Question 5.  How should the public interest be protected and defined in terms of news provision? Are the public interest considerations set down for Ofcom in the Communications Act 2003 enough to ensure a plurality of debating voices in the UK news media?

  62.  The first question, as it relates to newspapers and magazines can be answered in the following way. The public interest will not be served by allowing further concentration of ownership. It is therefore important to tighten rules on concentration and cross ownership within and without the media industries. In addition, there is a strong case for putting the regulation of press standards on an appropriate statutory footing given the failure of the PCC to maintain adequately standards of accuracy and fairness in the press. This needs to be accompanied by giving autonomy to editors, allowing them, in law, to pursue editorial policies which they, not their proprietor, considers appropriate. Equally, journalists must be protected, in their contracts, from reprisals or dismissal, for refusing to breach professional codes of practice. In addition, the government could encourage more co-operative forms of newspaper ownership, or forms based on Trust structures, thereby diversifying the forms of ownership.

  63.  The Communications Act of 2003 contains obligations requiring Ofcom to ensure that commercial public service broadcasters include in their services news "of high quality" that deals "with both national and international matters". It also requires that news be "presented with due impartiality"[16]' The BBC is also committed in law and as an organisation to impartiality and has recently produced a report reaffirming this commitment.[17] These provisions and commitments should be maintained.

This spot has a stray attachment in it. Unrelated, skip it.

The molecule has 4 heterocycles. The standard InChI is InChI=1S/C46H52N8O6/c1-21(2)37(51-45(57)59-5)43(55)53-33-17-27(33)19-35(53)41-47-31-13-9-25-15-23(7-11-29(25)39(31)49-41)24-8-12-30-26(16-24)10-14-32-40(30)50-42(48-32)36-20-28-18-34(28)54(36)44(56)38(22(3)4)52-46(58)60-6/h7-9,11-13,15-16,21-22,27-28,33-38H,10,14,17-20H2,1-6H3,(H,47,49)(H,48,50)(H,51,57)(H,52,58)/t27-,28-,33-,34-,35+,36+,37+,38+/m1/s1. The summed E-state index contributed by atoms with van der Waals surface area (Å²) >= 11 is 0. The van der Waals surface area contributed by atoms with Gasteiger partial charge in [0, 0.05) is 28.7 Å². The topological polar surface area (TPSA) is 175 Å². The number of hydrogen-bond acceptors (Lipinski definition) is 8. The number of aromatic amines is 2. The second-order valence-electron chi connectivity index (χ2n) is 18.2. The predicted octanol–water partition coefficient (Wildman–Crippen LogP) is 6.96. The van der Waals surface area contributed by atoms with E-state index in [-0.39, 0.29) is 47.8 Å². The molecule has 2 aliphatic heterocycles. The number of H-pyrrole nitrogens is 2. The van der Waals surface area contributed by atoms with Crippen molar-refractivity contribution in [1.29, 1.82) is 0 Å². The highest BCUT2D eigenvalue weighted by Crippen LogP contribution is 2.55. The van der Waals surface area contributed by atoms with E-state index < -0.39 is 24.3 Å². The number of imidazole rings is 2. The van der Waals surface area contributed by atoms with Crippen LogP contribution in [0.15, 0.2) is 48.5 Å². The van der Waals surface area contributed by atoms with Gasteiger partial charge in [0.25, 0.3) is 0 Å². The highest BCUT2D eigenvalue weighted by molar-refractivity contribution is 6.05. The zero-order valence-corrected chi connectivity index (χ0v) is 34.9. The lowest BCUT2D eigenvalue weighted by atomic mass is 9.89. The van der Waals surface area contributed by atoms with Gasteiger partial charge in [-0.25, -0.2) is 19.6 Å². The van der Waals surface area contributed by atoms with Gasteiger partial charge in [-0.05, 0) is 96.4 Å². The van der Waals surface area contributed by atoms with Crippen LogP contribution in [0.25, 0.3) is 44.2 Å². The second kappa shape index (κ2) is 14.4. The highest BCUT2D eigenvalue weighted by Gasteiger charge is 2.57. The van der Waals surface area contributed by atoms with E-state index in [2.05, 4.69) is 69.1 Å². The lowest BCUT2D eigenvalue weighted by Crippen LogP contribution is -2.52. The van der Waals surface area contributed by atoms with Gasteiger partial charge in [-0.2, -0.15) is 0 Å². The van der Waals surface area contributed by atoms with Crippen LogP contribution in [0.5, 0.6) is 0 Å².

64.  While it is the NUJ's contention that the regulation of television news and current affairs should continue for all Public Service Broadcasters (PSBs). We would also argue that this should be extended by PSB status being be conferred on those willing to commit to a range of PSB programming, in particular news and current affairs. In order to address the financial issues pertinent to providing regional and local news on commercial television, financial incentives should be awarded to the broadcasters in return for fulfilling PSB objectives. A new system in a post analogue world can be devised which maintains the essential plurality, which exists at present. This new system will require effective regulation and new primary legislation. We would be pleased to elaborate on our views in this area. Our position will be further outlined in our response to Ofcom's news review.